The independent committee advising the FDA on Moderna’s Covid-19 vaccine is likely to recommend emergency-use approval for the shot, WSJ reports.
Why It Matters: With the FDA’s blessing, Moderna would become the second provisionally available Covid-19 vaccine in the U.S., joining the Pfizer-BioNTech shot. With vaccination efforts underway and supply limited, the more safe and highly-effective vaccines available, the better.
“The Moderna vaccine would be the first of several after Pfizer’s vaccine that are expected to build up the nation’s vaccine supply against the coronavirus pandemic, which has killed more than 305,000 Americans and 1.6 million people worldwide, according to Johns Hopkins University.”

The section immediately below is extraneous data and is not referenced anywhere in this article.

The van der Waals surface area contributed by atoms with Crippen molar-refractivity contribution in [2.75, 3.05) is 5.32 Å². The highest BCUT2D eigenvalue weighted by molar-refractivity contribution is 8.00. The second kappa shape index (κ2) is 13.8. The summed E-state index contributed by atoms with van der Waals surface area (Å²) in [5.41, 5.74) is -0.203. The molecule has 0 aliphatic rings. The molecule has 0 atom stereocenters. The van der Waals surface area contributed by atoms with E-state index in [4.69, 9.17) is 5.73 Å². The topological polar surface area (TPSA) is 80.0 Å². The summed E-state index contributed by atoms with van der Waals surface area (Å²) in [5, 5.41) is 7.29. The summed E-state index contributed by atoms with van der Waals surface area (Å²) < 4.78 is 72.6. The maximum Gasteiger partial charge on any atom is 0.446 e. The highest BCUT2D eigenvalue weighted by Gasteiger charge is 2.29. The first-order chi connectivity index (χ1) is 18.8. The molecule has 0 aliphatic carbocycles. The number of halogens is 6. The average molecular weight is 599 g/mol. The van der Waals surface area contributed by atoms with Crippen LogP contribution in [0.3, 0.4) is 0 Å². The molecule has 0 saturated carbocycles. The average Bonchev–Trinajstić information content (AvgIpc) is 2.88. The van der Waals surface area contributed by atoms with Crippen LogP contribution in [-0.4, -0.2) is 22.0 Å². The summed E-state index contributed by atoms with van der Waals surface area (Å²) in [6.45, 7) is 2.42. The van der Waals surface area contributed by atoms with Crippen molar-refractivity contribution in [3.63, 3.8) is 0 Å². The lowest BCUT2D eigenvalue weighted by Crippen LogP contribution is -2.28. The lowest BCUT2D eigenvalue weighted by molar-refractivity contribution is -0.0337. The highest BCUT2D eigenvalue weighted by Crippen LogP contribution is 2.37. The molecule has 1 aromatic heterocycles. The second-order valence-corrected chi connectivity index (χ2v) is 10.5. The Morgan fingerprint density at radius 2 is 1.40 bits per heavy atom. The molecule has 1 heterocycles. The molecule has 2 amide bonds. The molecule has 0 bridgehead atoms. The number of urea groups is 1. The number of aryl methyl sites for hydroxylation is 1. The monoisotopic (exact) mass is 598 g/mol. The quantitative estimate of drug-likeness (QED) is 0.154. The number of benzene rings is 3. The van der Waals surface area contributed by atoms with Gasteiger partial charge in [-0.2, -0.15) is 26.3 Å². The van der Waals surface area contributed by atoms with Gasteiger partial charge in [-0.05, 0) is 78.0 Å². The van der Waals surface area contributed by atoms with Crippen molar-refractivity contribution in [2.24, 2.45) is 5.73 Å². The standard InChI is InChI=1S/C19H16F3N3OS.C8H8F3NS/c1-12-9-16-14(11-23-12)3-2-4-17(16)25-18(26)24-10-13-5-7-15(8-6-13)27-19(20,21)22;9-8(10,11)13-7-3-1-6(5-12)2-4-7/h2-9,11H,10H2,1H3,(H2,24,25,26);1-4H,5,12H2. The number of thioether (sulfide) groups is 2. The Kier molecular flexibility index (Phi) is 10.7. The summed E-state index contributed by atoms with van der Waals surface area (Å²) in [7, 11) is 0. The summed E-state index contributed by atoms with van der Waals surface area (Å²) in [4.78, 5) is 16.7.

Other Key Details:
- Data from Moderna’s roughly 30,000-person late-stage trials showed the vaccine was highly effective, with a 94%.1 efficacy rate. Pfizer’s data showed 95% effectiveness.
- Moderna’s vaccine is expected to be approved for individuals 18 or older, whereas Pfizer’s shot was “more extensively tested in younger patients and can be used in people 16 and older.”
- Severe adverse reactions from Moderna’s shot were rare but did occur more frequently after the second does than the first. Common side effects found in the study “included injection-site pain, fatigue, headache and chills.”
What’s Left To Sort Out: What happens to the placebo patients from the Moderna and Pfizer trials? Do they automatically get the vaccine?
- “There are ethical considerations arguing that these study participants should, having sacrificed for the public.”
- “But a countervailing force is that researchers need to follow those patients as long as possible to be a comparison group to assess side effects of the vaccines.”